The folks at CTIA did a good job running the CTIA ENTERPRISE & APPLICATIONS™ 2011 in San Deigo. The event was laid back, much like San Deigo itself. In my opinion, the folks at CTIA under the leadership of John Walls is running a very good social media program during these events. Here are key points to takeaway.
Day One Takeaway:
- The theme of this event as indicated by the three keynote speakers on day one was innovation and disruption. It is fair to say, much of the innovation is being driven by the eco-system rather than the big telcos (AT&T, Verizon, Sprint etc).
- The big telcos are trying to strengthen their competitiveness by driving internal innovation thru intraprenurship, example is AT&Ts Innovation Foundry, and collaborating with innovators in the ecosystem, as indicated by Verizon's CEO Dam Mead .
- The focus areas that was discussed include apps, mobile healthcare, mobile payments and M2M
- Steve Largent, CEO of CTIA, announced the results of the semi-annual wireless trends (http://www.ctia.org/advocacy/research/index.cfm/AID/10316). The big discoveries of this survey are: (1) wireless penetration rate in the U.S. is now 103.9%, in other words there are no wireless devices than people, and (2) there was a 111% increase in wireless data traffic from Jan to June 2011.
- Largent repeated CTIAs stand over and over again - Wireless guys need more spectrum. This surely puts them at odds with NAB, the trade group representing TV broadcasters.
- Dan Schulman of @Serve by AmEx took center stage to highlight the innovation and gaps in the mobile payments ecosystem. The key points he made are: (1) NFC will not be mainstream for few years, (2) partnership is the only means by which mobile payments will become mainstream, and finally (3) check out their Serve service which is platform agnostics mobile payment system for the U.S.
- Andy Miller, CEO of Polycom followed Dan. He pulled off the best live demo CTIA has ever seen. He live demoed RealPresence platform's ability to video conference on all three major tablet devices - iPad, Xoom, and Galaxy Tab- with over 4 people simultaneously. For me this was the best session. It highlighted that video on tablets is exploding due to device proliferations, network readiness, cloud delivery, and consumer adoption of mobile video. I bet next major growth on wireless will be multiscreen video.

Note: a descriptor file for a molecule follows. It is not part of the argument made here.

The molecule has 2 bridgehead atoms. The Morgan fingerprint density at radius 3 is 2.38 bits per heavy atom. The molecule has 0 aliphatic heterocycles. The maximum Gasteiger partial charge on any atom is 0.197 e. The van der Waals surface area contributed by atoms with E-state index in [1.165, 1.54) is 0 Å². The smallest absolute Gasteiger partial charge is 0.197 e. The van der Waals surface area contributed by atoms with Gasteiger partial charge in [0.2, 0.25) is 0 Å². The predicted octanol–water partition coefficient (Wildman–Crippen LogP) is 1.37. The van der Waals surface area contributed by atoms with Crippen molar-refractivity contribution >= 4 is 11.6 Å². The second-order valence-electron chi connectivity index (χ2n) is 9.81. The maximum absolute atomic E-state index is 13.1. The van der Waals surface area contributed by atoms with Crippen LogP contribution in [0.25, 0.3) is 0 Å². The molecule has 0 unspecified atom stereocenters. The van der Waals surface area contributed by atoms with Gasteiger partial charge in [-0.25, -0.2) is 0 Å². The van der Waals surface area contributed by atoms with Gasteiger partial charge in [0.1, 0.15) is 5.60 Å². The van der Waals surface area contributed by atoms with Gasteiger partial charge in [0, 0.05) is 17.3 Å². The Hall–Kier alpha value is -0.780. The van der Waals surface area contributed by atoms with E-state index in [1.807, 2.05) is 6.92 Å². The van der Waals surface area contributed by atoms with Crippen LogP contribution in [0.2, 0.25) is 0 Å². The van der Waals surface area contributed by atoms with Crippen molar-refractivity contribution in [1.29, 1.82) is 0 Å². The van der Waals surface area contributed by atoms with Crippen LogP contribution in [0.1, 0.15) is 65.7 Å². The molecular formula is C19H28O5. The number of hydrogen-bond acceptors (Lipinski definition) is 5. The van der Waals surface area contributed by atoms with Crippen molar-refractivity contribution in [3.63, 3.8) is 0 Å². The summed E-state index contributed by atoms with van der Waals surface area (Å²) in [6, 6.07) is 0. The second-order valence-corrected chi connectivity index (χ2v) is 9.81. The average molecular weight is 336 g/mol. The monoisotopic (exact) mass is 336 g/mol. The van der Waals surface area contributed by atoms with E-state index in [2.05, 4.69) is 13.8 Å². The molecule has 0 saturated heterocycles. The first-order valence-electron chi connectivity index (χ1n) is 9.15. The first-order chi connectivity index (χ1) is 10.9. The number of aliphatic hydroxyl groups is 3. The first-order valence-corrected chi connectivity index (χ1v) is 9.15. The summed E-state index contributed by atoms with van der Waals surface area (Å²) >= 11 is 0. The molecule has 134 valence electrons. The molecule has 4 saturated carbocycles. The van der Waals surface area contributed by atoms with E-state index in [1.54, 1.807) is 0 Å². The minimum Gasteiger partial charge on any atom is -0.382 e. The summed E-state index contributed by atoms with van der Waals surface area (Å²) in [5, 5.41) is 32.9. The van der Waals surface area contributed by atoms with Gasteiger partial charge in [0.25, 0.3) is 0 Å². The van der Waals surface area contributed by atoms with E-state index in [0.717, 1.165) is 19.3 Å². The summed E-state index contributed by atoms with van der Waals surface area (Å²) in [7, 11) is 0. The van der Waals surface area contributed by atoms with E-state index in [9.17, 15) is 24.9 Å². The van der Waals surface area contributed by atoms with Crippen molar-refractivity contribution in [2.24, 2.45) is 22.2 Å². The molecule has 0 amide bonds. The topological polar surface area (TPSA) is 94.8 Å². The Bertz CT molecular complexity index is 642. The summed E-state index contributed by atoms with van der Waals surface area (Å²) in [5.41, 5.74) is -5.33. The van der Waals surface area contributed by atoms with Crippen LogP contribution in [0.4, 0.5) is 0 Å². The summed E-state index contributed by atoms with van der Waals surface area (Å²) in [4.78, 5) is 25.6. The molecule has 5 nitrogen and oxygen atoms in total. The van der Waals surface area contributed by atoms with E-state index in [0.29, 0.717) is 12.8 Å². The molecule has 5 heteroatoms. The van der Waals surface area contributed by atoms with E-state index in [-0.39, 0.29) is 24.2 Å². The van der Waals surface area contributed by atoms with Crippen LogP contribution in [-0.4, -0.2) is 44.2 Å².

- The third keynote speaker was Don Butler of Cadillac. He showed off Cadillac User Experience (CUE) expected to come in next years models of Cadillac. CUE brings everything you have come to experience with tablet technology to your car. I expect major opportunity for multiscreen video delivery folks in automotive entertainment !
Day Three Takeaway:
I felt the format of the keynote followed by the panel dicussion to be the most informative. Third day was all about disruptive companies who are changing retail, payments, and personal communication. Quentin Hardy, Deputy Technology Editor for The New York Times did an awesome job during the panel discussion with probing questions to the three CEOs on the panel. The three panelist were Cyriac Roeding, Co-Founder & CEO of shopkick Inc, Daniel Mattes, CEO of Jumio, and Eric Setton, Co-Founder & CTO of Tango.me.
- I should say, Tango.me CEO, Eric Setton, did a good job of resisting the pressure from Quentin to divulge more information about the premium service they are launching soon. Tango.me, a video calling service, grew to 24 million+ in 12 months time believes in working colloboratively with carriers and device OEMs to ensure the UX for their users is excellent.
- Cyriac Roeding of Shopkick discussed how they are gentrifying brick and mortar stores by rewarding foot traffic in the store using social media. They see themselves as a loyalty program that rewards consumers based on their proximity to brands at retail location using a progressive reward system with biggest reward at the time of purchase.
- Personally, I found Daniel Mattes Jumio to be an extremley disruptive technology. Jumio can revolutionize online and offline payments by turning any PC or cellphone camera into a credit-card payment processing system.
To conclude, in my opinion, this CTIA was small and it made up for its lack of excitement compared to the Spring event - remember the news of AT&T and T-mobile merger - by being more intimate and interactive with smaller panels. From a multiscreen video perspective the takeaway is the proliferation of IP-connected devices, network readiness, and consumer attitude to mobile video is making video services more critical. The demand for video on IP-connected mobile devices is going to dramatically increase the amount of wireless data traffic.